The State offered evidence in the form of validation reports, alleged counterfeit deposit slips, and First Union Bank CAP account statements to show that defendant validated deposits that the State alleged were never deposited into J.T. Enterprises, Inc.'s account at First Union Bank. Mr. Tart discovered that certain deposits that were supposed to have been made, according to the alleged counterfeit deposit receipts and validation sheets, were never made, when a check bounced on the J.T. Enterprises, Inc. account and when he reviewed bank statements which failed to show some deposits for which he had alleged counterfeit deposit receipts. Mr. Tart testified that when he reviewed the bank statements, he noticed that he was missing deposits for $958.45, $645.87, $2,128.65, $1,288.24, $933.17, and $936.02. These cash amounts were supposed to have been deposited on 30 August 1999, 19September 1999, 25 September 1999, 8 October 1999, 12 October 1999, and 16 October 1999, respectively.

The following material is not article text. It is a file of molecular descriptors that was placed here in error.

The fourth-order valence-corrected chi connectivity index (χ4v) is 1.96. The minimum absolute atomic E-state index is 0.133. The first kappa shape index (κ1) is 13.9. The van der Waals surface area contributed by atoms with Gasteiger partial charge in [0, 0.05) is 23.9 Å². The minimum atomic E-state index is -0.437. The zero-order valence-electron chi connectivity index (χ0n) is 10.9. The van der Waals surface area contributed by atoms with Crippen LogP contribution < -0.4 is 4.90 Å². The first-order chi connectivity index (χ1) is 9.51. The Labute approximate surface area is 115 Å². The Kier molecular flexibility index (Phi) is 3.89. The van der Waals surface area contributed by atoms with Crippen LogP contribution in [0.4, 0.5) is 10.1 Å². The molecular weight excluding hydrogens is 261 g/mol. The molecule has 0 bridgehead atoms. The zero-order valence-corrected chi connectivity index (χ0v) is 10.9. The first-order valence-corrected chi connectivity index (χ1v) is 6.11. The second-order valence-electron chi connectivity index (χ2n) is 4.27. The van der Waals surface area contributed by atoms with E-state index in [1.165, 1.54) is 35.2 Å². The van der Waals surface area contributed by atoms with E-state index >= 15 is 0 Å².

Angie Barnett (“Ms. Barnett”), a commercial teller at First Union Bank where the McDonald's deposits were made, recognized defendant at trial since he was in the bank on a daily basis to make deposits for McDonald's. She testified that on 18 October 1999, defendant entered the bank, broke into her line, looked fidgety and nervous, handed her a folded deposit slip and asked her to drop it in the drop box, where the deposit receipts were kept for deposits made after the bank had closed. Later that day, Ms. Barnett inspected the folded deposit slip dated 16 October 1999 for $936.02 and noticed that this deposit slip did not look like other deposit slips used by First Union _- the boldness of the print of the stamp was different and it was torn instead of perforated.